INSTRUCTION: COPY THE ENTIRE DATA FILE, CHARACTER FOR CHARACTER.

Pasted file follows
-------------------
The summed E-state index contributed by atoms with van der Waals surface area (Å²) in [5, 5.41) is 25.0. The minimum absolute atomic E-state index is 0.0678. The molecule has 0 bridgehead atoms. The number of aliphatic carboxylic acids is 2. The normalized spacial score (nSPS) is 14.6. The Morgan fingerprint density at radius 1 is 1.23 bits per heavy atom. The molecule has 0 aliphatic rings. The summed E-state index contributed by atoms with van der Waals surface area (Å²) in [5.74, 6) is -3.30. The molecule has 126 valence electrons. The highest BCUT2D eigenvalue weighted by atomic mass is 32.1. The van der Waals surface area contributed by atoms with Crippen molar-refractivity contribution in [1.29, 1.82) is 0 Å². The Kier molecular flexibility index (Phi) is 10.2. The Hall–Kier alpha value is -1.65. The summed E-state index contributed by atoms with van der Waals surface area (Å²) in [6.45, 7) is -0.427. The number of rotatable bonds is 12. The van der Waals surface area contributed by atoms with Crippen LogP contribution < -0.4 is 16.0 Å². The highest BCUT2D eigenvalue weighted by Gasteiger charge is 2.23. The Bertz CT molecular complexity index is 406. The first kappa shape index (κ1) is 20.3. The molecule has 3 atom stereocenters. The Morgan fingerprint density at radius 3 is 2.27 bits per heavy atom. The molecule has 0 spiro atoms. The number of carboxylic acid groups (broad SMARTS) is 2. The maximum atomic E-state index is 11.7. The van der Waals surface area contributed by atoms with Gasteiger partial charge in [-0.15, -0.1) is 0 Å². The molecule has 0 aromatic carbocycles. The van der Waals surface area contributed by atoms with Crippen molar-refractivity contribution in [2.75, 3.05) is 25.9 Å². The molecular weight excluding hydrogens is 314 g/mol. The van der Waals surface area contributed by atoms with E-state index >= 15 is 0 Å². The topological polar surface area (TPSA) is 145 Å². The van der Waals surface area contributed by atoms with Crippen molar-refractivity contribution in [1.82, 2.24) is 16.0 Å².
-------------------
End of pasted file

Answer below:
The summed E-state index contributed by atoms with van der Waals surface area (Å²) in [5, 5.41) is 25.0. The minimum absolute atomic E-state index is 0.0678. The molecule has 0 bridgehead atoms. The number of aliphatic carboxylic acids is 2. The normalized spacial score (nSPS) is 14.6. The Morgan fingerprint density at radius 1 is 1.23 bits per heavy atom. The molecule has 0 aliphatic rings. The summed E-state index contributed by atoms with van der Waals surface area (Å²) in [5.74, 6) is -3.30. The molecule has 126 valence electrons. The highest BCUT2D eigenvalue weighted by atomic mass is 32.1. The van der Waals surface area contributed by atoms with Crippen molar-refractivity contribution in [1.29, 1.82) is 0 Å². The Kier molecular flexibility index (Phi) is 10.2. The Hall–Kier alpha value is -1.65. The summed E-state index contributed by atoms with van der Waals surface area (Å²) in [6.45, 7) is -0.427. The number of rotatable bonds is 12. The van der Waals surface area contributed by atoms with Crippen LogP contribution < -0.4 is 16.0 Å². The highest BCUT2D eigenvalue weighted by Gasteiger charge is 2.23. The Bertz CT molecular complexity index is 406. The first kappa shape index (κ1) is 20.3. The molecule has 3 atom stereocenters. The Morgan fingerprint density at radius 3 is 2.27 bits per heavy atom. The molecule has 0 spiro atoms. The number of carboxylic acid groups (broad SMARTS) is 2. The maximum atomic E-state index is 11.7. The van der Waals surface area contributed by atoms with Gasteiger partial charge in [-0.15, -0.1) is 0 Å². The molecule has 0 aromatic carbocycles. The van der Waals surface area contributed by atoms with Crippen molar-refractivity contribution in [2.75, 3.05) is 25.9 Å². The molecular weight excluding hydrogens is 314 g/mol. The van der Waals surface area contributed by atoms with E-state index >= 15 is 0 Å². The topological polar surface area (TPSA) is 145 Å². The van der Waals surface area contributed by atoms with Crippen molar-refractivity contribution in [1.82, 2.24) is 16.0 Å².